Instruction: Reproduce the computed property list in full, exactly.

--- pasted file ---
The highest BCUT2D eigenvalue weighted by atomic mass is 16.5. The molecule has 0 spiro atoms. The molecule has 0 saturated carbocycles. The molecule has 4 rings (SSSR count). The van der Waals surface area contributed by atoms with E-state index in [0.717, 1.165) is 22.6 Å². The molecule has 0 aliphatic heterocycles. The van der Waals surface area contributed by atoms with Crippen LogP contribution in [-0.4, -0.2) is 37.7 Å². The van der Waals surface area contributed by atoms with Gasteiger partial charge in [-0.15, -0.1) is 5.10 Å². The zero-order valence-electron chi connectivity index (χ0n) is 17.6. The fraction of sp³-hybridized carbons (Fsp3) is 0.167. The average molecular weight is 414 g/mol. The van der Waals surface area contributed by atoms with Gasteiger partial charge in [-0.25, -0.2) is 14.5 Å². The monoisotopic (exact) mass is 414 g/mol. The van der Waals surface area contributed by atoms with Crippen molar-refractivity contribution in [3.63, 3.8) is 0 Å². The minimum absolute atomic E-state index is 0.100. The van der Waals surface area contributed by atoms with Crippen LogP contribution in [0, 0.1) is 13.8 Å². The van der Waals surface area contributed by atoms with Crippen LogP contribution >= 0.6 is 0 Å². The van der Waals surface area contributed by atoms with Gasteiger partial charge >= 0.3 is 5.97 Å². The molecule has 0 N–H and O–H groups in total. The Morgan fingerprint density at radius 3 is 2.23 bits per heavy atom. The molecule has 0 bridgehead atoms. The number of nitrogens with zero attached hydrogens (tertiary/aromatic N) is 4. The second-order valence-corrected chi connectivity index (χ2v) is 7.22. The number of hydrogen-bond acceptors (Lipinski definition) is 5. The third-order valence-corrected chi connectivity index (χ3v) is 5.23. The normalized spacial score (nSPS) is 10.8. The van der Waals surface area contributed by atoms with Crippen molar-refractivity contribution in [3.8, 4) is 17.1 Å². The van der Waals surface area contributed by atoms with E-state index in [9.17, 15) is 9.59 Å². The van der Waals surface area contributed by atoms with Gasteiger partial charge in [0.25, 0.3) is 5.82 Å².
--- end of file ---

The highest BCUT2D eigenvalue weighted by atomic mass is 16.5. The molecule has 0 spiro atoms. The molecule has 0 saturated carbocycles. The molecule has 4 rings (SSSR count). The van der Waals surface area contributed by atoms with E-state index in [0.717, 1.165) is 22.6 Å². The molecule has 0 aliphatic heterocycles. The van der Waals surface area contributed by atoms with Crippen LogP contribution in [-0.4, -0.2) is 37.7 Å². The van der Waals surface area contributed by atoms with Gasteiger partial charge in [-0.15, -0.1) is 5.10 Å². The zero-order valence-electron chi connectivity index (χ0n) is 17.6. The fraction of sp³-hybridized carbons (Fsp3) is 0.167. The average molecular weight is 414 g/mol. The van der Waals surface area contributed by atoms with Gasteiger partial charge in [-0.25, -0.2) is 14.5 Å². The monoisotopic (exact) mass is 414 g/mol. The van der Waals surface area contributed by atoms with Crippen molar-refractivity contribution in [3.63, 3.8) is 0 Å². The minimum absolute atomic E-state index is 0.100. The van der Waals surface area contributed by atoms with Crippen LogP contribution in [0, 0.1) is 13.8 Å². The van der Waals surface area contributed by atoms with Crippen LogP contribution >= 0.6 is 0 Å². The van der Waals surface area contributed by atoms with Gasteiger partial charge >= 0.3 is 5.97 Å². The molecule has 0 N–H and O–H groups in total. The Morgan fingerprint density at radius 3 is 2.23 bits per heavy atom. The molecule has 0 bridgehead atoms. The number of nitrogens with zero attached hydrogens (tertiary/aromatic N) is 4. The second-order valence-corrected chi connectivity index (χ2v) is 7.22. The number of hydrogen-bond acceptors (Lipinski definition) is 5. The third-order valence-corrected chi connectivity index (χ3v) is 5.23. The normalized spacial score (nSPS) is 10.8. The van der Waals surface area contributed by atoms with Crippen molar-refractivity contribution in [3.8, 4) is 17.1 Å². The van der Waals surface area contributed by atoms with E-state index in [9.17, 15) is 9.59 Å². The van der Waals surface area contributed by atoms with Gasteiger partial charge in [0.25, 0.3) is 5.82 Å².